This updated Copilot will also be able to help with AI-generated answers about code documentation, offering answers for React, Azure docs, and MDN. GitHub is using AI to scan these open-source repositories to help developers get answers, so its chat interface is more up to date than the training set of data that GPT-4 was based on.
GitHub Copilot is also coming to pull requests to help developers create AI-generated descriptions. Tags are automatically completed by GitHub Copilot based on what code has changed, and developers can then review and edit them.
“At GitHub we invented the pull request over a decade ago, so the natural next step for us was to bring Copilot into the pull request,” says Dohmke. “You can actually ask Copilot to describe the pull request to you, or you can ask Copilot to generate tests.”
If all of this IDE integration weren’t enough, GitHub Copilot is even coming to the command line interface (CLI). Developers spend a heap of time in the terminal, and remembering syntax for myriad commands isn’t always easy. Copilot is designed to help you write a command and then execute it.
This new Copilot X system will only initially be available inside Microsoft’s Visual Studio and Visual Studio Code apps during technical preview, but GitHub plans to expand it to other IDEs in the future. “We’re going to open it up in the same way the current Copilot is available in JetBrains and Neovim,” says Dohmke. “We want to support and meet developers where they are and support the whole ecosystem.”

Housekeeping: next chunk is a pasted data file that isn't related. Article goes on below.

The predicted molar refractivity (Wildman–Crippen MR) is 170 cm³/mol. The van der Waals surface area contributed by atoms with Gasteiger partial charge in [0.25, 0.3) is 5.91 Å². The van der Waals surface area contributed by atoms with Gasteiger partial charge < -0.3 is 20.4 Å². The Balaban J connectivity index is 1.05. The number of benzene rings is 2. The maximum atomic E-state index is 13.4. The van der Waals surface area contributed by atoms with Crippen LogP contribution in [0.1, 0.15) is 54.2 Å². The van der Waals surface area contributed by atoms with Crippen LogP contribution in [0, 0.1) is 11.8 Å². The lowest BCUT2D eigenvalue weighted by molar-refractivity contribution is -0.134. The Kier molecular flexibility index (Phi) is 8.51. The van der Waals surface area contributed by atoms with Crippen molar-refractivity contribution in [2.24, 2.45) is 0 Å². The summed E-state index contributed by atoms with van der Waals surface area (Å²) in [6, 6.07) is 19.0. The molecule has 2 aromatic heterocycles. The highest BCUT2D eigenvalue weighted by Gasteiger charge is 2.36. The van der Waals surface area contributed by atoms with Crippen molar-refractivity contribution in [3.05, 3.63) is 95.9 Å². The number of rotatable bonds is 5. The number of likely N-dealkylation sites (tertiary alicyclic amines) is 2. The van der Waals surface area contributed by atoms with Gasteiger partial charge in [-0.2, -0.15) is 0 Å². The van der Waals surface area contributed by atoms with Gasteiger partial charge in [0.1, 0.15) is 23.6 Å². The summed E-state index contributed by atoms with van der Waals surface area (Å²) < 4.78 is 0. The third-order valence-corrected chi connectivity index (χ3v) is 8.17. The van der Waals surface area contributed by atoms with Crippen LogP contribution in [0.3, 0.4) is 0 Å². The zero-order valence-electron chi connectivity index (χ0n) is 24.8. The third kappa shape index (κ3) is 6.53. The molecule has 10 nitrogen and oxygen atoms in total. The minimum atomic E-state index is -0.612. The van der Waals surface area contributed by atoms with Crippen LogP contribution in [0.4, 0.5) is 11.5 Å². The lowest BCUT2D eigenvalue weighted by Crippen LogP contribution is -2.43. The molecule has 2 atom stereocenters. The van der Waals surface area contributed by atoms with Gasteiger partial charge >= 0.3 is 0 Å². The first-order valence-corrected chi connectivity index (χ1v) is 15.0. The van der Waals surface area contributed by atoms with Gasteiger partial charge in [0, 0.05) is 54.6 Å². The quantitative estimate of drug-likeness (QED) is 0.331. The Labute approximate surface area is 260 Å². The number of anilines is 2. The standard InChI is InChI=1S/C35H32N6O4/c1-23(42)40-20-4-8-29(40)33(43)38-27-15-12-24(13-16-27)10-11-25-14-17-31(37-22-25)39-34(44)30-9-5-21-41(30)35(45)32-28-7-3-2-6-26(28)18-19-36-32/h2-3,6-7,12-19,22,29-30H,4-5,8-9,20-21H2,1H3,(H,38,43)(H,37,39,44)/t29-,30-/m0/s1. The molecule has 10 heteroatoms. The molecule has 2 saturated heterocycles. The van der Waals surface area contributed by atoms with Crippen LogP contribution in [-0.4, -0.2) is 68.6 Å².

GitHub’s new Copilot X features really remind me of the work Microsoft just demoed with its Microsoft 365 Copilot. The Copilot in Office apps feels like it will forever change how we create spreadsheets and Word documents, and now, GitHub is building on its already impressive AI assistant.
With Microsoft CEO Satya Nadella a fan of the Copilot name, will there eventually be a singular Copilot that helps you code one minute and organizes your life and replies to your emails minutes later?
“By removing the boring parts from our jobs and our lives, [we can focus] on the more creative pieces,” says Dohmke. “By having less emails and having less things you have to read and understand, and instead having this Copilot layer that’s your agent that reminds you of the things you need to do.”
GitHub Copilot has already played a major role in developer productivity for more than a million people, helping developers code up to 55 percent faster, according to GitHub. Dohmke thinks that will increase even more with these new chat features and that AI assistants like Copilot are going to be fundamental to how people learn how to code in the future.
“It’s going to be the thing that can remember what you learned as a six year old,” says Dohmke. “The children of today will have a super brain that really is part of their learning journey as a human being.”
Correction March 22nd, 11:25AM ET: GitHub has clarified that “Copilot X” is the name of its “vision” for next-gen Copilot features, but that the name of its AI assistant will remain “Copilot.” This story originally stated that Copilot X was the feature’s new name.